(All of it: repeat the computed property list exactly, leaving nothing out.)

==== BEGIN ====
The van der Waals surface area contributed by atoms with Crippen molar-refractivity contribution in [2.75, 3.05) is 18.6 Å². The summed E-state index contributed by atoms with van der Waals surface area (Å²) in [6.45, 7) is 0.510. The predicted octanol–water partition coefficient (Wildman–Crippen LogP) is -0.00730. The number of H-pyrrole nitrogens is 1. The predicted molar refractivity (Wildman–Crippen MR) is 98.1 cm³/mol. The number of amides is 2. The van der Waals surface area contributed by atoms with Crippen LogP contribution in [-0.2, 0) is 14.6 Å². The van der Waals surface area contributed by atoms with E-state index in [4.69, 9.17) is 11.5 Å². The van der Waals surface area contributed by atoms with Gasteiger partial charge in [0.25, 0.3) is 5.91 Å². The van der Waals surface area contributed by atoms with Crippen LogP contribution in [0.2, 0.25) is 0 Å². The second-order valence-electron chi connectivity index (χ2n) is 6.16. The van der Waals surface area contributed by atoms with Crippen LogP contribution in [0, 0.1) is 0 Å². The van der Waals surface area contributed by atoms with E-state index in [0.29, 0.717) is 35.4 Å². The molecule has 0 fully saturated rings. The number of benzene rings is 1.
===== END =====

The van der Waals surface area contributed by atoms with Crippen molar-refractivity contribution in [2.75, 3.05) is 18.6 Å². The summed E-state index contributed by atoms with van der Waals surface area (Å²) in [6.45, 7) is 0.510. The predicted octanol–water partition coefficient (Wildman–Crippen LogP) is -0.00730. The number of H-pyrrole nitrogens is 1. The predicted molar refractivity (Wildman–Crippen MR) is 98.1 cm³/mol. The number of amides is 2. The van der Waals surface area contributed by atoms with Crippen LogP contribution in [-0.2, 0) is 14.6 Å². The van der Waals surface area contributed by atoms with E-state index in [4.69, 9.17) is 11.5 Å². The van der Waals surface area contributed by atoms with Gasteiger partial charge in [0.25, 0.3) is 5.91 Å². The van der Waals surface area contributed by atoms with Crippen LogP contribution in [0.2, 0.25) is 0 Å². The second-order valence-electron chi connectivity index (χ2n) is 6.16. The van der Waals surface area contributed by atoms with Crippen LogP contribution in [0, 0.1) is 0 Å². The van der Waals surface area contributed by atoms with E-state index in [0.29, 0.717) is 35.4 Å². The molecule has 0 fully saturated rings. The number of benzene rings is 1.